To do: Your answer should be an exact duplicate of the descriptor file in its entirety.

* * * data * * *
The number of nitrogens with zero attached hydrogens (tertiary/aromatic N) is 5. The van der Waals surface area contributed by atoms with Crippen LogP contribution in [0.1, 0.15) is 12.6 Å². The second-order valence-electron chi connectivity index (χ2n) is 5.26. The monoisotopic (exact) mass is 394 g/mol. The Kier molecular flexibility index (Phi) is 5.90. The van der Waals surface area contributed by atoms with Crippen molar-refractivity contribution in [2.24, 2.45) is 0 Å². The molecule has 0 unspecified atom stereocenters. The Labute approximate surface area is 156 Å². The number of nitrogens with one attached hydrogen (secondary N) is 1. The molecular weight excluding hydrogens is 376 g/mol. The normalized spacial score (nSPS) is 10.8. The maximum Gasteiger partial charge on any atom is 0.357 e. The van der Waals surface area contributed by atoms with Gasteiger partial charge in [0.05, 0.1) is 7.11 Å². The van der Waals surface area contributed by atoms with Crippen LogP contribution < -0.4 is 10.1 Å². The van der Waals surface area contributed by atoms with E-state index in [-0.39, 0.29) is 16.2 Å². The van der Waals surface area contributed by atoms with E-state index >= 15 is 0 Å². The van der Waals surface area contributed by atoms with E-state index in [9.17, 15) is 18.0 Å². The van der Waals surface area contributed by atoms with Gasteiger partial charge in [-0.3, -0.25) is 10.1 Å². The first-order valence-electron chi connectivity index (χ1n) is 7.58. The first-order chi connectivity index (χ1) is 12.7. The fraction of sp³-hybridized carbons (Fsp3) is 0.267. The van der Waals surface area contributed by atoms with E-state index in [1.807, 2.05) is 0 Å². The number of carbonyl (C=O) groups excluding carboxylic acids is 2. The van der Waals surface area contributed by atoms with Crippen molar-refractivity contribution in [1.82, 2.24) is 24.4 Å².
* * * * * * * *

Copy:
The number of nitrogens with zero attached hydrogens (tertiary/aromatic N) is 5. The van der Waals surface area contributed by atoms with Crippen LogP contribution in [0.1, 0.15) is 12.6 Å². The second-order valence-electron chi connectivity index (χ2n) is 5.26. The monoisotopic (exact) mass is 394 g/mol. The Kier molecular flexibility index (Phi) is 5.90. The van der Waals surface area contributed by atoms with Crippen molar-refractivity contribution in [2.24, 2.45) is 0 Å². The molecule has 0 unspecified atom stereocenters. The Labute approximate surface area is 156 Å². The number of nitrogens with one attached hydrogen (secondary N) is 1. The molecular weight excluding hydrogens is 376 g/mol. The normalized spacial score (nSPS) is 10.8. The maximum Gasteiger partial charge on any atom is 0.357 e. The van der Waals surface area contributed by atoms with Gasteiger partial charge in [0.05, 0.1) is 7.11 Å². The van der Waals surface area contributed by atoms with Crippen LogP contribution < -0.4 is 10.1 Å². The van der Waals surface area contributed by atoms with E-state index in [-0.39, 0.29) is 16.2 Å². The van der Waals surface area contributed by atoms with E-state index >= 15 is 0 Å². The van der Waals surface area contributed by atoms with E-state index in [9.17, 15) is 18.0 Å². The van der Waals surface area contributed by atoms with Gasteiger partial charge in [-0.3, -0.25) is 10.1 Å². The first-order valence-electron chi connectivity index (χ1n) is 7.58. The first-order chi connectivity index (χ1) is 12.7. The fraction of sp³-hybridized carbons (Fsp3) is 0.267. The van der Waals surface area contributed by atoms with E-state index in [1.807, 2.05) is 0 Å². The number of carbonyl (C=O) groups excluding carboxylic acids is 2. The van der Waals surface area contributed by atoms with Crippen molar-refractivity contribution in [1.82, 2.24) is 24.4 Å².